Wrong optimization of
a == a,
a != a,
a <= aon C++ level.
While it’s not done during Nuitka optimization, the rich comparison helpers still contained short cuts for
nuitka-python --python-version 3.2was still
When determining the value for
sys.executablethe CPython library code looks at the name
exechad received. It was
pythonin all cases, but now it depends on the running version, so it propagates.
Keyword only functions with default values were losing references to defaults.
def f(*, a=X()): pass f() f() # Can crash, X() should already be released.
This is now corrected. Of course, a Python3 only issue.
Pressing CTRL-C didn’t generate
KeyboardInterruptin compiled code.
Nuitka never executes “pending calls”. It now does, with the upside, that the solution used, appears to be suitable for threading in Nuitka too. Expect more to come out of this.
continueto leave their body, the
__exit__was not called.
with a: # This called a.__enter__(). return 2 # This didn't call a.__exit__(None, None, None).
This is of course quite huge, and unfortunately wasn’t covered by any test suite so far. Turns out, the re-formulation of
withstatements, was wrongly using
try/except/else, but these ignore the problematic statements. Only
try/finallydoes. The enhanced re-formulation now does the correct thing.
Starting with Python3, absolute imports are now the default.
This was already present for Python3.3, and it turns out that all of Python3 does it.
Constants are now much less often created with
picklemodule, but created directly.
This esp. applies for nested constants, now more values become
isidentical instead of only
==identical, which indicates a reduced memory usage.
a = ("something_special",) b = "something_special" assert a is b # Now true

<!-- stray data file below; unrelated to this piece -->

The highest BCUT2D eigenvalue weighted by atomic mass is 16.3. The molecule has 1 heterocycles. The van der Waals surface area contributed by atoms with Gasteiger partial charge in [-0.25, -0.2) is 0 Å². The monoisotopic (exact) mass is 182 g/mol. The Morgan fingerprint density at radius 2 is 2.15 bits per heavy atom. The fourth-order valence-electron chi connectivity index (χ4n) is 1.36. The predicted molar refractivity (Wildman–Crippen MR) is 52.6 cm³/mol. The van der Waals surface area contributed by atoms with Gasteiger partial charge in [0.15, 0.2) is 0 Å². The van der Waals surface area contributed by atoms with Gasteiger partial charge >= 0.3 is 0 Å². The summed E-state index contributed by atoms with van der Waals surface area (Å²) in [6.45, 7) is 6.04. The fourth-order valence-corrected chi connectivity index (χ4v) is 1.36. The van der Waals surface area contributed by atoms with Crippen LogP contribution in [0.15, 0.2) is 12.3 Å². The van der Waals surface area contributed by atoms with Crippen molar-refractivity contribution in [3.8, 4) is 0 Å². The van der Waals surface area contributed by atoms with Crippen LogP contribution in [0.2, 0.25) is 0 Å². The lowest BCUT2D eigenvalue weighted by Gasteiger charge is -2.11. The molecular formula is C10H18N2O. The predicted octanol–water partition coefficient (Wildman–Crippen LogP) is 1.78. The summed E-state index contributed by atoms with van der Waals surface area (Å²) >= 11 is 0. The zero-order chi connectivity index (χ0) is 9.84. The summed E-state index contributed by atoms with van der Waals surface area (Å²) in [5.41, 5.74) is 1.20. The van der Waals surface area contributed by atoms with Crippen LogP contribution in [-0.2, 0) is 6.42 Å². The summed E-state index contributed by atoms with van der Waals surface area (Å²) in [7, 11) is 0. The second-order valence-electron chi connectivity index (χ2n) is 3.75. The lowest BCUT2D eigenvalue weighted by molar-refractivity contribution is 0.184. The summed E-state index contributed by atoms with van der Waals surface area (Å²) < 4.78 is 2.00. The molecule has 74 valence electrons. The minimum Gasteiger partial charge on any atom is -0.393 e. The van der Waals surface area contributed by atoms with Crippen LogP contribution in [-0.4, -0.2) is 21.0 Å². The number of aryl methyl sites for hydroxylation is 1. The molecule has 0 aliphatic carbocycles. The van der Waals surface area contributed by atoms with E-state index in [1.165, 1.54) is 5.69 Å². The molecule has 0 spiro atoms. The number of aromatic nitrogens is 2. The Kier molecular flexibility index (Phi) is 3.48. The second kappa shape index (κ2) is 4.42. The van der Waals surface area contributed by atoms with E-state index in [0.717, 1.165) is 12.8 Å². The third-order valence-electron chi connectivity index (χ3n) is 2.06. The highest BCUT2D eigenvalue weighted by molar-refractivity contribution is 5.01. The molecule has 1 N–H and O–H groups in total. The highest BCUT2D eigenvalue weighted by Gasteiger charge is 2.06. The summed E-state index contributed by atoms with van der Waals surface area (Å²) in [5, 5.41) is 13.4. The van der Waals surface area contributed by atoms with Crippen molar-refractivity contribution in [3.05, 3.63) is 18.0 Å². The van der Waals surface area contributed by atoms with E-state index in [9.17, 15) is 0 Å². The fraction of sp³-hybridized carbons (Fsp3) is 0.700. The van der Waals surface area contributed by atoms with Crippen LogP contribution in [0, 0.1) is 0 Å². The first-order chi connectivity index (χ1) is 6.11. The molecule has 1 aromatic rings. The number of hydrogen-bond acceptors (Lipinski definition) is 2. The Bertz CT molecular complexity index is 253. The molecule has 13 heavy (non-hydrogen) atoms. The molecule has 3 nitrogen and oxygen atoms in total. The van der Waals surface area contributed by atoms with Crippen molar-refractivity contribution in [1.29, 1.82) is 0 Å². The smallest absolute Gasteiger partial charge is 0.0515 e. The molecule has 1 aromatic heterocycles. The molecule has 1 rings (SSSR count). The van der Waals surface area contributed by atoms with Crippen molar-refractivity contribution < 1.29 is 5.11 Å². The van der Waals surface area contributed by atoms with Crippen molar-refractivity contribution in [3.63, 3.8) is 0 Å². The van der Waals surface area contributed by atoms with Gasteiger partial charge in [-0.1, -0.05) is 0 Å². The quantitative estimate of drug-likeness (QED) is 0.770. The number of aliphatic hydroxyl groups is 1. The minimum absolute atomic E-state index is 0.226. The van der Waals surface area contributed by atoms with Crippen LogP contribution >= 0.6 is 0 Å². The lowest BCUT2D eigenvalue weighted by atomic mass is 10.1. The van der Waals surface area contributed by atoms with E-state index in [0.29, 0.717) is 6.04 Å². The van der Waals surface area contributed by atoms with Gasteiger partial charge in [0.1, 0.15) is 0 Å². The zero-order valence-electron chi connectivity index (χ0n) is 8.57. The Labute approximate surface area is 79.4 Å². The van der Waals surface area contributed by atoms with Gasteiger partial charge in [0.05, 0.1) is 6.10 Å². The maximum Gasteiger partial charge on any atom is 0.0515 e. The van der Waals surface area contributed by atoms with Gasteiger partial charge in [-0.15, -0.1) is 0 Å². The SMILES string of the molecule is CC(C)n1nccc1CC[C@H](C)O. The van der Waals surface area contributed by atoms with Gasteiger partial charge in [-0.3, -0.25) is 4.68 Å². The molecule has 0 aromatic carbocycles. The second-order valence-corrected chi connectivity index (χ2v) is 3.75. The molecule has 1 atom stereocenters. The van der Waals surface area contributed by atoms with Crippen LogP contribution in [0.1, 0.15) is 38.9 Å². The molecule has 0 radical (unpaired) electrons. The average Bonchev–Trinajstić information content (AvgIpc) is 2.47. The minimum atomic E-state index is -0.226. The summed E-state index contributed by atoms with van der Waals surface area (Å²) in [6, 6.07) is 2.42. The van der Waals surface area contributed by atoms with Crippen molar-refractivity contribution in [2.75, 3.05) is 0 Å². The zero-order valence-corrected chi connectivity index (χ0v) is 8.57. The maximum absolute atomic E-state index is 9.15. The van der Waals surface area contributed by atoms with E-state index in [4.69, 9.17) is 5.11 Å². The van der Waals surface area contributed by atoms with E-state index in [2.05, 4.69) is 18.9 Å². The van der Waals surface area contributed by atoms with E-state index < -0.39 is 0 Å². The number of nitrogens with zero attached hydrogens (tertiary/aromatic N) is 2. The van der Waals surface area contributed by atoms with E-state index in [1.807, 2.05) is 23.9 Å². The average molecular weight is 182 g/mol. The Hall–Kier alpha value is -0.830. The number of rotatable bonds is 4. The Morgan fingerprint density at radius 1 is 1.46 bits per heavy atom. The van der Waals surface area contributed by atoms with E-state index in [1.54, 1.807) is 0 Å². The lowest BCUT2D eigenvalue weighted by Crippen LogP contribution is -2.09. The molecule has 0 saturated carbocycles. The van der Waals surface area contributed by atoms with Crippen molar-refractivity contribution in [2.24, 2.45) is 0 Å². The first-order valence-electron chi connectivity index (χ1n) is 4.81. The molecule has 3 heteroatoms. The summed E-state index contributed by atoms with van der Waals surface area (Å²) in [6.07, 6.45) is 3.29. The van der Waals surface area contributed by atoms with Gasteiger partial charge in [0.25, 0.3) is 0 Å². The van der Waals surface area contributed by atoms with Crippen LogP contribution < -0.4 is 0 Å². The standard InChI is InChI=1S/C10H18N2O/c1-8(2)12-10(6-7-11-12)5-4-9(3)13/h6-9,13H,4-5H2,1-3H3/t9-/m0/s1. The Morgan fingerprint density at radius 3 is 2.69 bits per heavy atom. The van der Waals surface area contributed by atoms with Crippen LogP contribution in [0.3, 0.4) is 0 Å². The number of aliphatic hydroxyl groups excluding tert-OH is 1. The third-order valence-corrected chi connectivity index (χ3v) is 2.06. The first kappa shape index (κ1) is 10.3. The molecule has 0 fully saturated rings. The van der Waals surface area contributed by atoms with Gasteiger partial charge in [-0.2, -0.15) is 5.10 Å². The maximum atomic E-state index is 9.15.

This is not only about memory efficiency, but also about performance. Less memory usage is more cache friendly, and the “==” operator will be able to shortcut dramatically in cases of identical objects.
Constants now created without
dict, which is enough for PyStone to not use it at all, which has been added support for as well.
Continue statements might be optimized away.
continuein a loop, was not optimized away:
while 1: something continue # Now optimized away
continuehas no effect and can therefore be removed.
while 1: something
Loops with only break statements are optimized away.
while 1: break
A loop immediately broken has of course no effect. Loop conditions are re-formulated to immediate “if … : break” checks. Effectively this means that loops with conditions detected to be always false to see the loop entirely removed.
Added tests for the found issues.
Running the programs test suite (i.e. recursion) for Python3.2 and Python3.2 as well, after making adaptation so that the absolute import changes are now covered.
Running the “CPython3.2” test suite with Python3.3 based Nuitka works and found a few minor issues.
The Downloads page now offers RPMs for RHEL6, CentOS6, F17, F18, and openSUSE 12.1, 12.2, 12.3. This large coverage is thanks to openSUSE build service and “ownssh” for contributing an RPM spec file.
The page got improved with logos for the distributions.
Added “ownssh” as contributor.
Revamped the User Manual in terms of layout, structure, and content.
This release is the result of much validation work. The amount of fixes the largest of any release so far. New platforms, basic Python3.3 support, consolidation all around.